Laura Colbert, executive director of the consumer advocacy group Georgians for a Healthy Future, said Monday that health care spending growth has been squeezing patients. “We hear from consumers that…
Every day four Georgians die from opioid overdose and recent data from the Centers for Disease Control and Prevention confirm that the epidemic shows no signs of slowing. Health care providers, public health professionals, community leaders, and families are all searching for effective strategies to slow and stop this growing public health crisis. Some initial steps have been taken by Georgia policy makers and others to increase access to life-saving drugs like naloxone, improve and expand the prescription drug monitoring program (PDMP) to prevent over-prescribing, and raise public awareness about the risks of opioids and other substances, but more is needed. Solutions must include evidence-based strategies that emphasize prevention and early intervention, as well as timely treatment and support for recovery.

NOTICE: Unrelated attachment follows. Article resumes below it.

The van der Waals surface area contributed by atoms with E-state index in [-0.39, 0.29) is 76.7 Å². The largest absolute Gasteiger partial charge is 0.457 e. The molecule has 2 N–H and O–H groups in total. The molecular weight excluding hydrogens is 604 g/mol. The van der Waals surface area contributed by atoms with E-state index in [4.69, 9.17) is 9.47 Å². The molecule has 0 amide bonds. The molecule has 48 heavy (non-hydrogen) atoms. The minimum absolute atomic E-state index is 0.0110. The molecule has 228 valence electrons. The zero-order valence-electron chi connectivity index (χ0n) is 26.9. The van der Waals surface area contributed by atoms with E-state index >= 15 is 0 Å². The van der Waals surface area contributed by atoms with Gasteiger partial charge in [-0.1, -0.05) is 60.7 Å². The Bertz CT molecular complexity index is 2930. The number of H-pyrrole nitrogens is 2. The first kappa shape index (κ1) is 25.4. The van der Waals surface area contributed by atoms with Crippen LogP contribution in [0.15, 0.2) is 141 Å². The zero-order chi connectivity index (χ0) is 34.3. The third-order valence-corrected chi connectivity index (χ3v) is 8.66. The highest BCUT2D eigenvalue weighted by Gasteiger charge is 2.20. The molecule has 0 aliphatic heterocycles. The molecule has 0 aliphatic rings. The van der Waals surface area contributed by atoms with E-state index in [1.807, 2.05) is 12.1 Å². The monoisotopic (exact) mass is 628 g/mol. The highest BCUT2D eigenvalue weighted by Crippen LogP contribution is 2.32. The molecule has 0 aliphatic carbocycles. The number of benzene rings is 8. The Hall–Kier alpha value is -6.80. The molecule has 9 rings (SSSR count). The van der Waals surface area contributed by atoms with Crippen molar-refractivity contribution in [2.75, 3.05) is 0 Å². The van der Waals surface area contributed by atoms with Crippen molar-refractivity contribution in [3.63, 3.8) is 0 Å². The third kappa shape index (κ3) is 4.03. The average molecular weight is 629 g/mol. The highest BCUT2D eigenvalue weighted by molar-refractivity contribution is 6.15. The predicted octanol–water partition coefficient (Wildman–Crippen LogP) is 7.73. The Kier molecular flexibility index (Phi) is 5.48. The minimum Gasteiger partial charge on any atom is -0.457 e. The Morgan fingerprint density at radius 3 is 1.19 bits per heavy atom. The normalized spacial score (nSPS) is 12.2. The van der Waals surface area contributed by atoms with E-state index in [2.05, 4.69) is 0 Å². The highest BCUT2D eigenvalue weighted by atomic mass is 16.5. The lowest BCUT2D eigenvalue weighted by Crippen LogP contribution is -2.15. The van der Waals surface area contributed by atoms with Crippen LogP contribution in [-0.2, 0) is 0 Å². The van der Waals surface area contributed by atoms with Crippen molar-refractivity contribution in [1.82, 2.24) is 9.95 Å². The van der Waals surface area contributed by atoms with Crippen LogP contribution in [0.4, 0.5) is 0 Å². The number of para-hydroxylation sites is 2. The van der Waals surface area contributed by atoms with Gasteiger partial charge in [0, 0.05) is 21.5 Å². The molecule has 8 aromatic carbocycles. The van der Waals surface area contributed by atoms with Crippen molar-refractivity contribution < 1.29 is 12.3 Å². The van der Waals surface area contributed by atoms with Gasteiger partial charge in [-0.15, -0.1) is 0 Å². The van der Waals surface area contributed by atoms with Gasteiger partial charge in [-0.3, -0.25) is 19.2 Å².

An exciting development within Georgia’s Medicaid program gives health care providers an additional tool to aid in the fight against substance use disorders, especially among adolescents and young adults. Georgia’s Medicaid agency has activated the reimbursement codes for a tool called SBIRT, which stands for Screening, Brief Intervention and Referral to Treatment. SBIRT is a set of tools that identifies people who use alcohol or other drugs at harmful levels and guides follow-up counseling and referral to treatment before serious long-term consequences occur.
Ninety percent of adults who meet the medical criteria for addiction started smoking, drinking, or using other drugs before they were 18 years old. Because Medicaid and PeachCare for Kids cover half of all Georgia children, the activation of the Medicaid reimbursement codes for SBIRT is a powerful opportunity to identify youth substance use and intervene early. Studies show that simply asking young people about drugs and alcohol use can lead to positive behavior changes and that brief interventions reduce the frequency and amount of alcohol or other drug use by adolescents.
This policy change was the product of a sustained advocacy effort by Georgians for a Healthy Future (GHF) and the Georgia Council on Substance Abuse (GCSA). We anticipate it will lead to the screening of an estimated 145,000 Georgia youth annually and that 36,000 of those youth will present substance use behaviors that prompt a brief intervention with a health care provider. Initial data from Georgia’s Medicaid agency demonstrates that some providers are already making use of the SBIRT codes in their practices.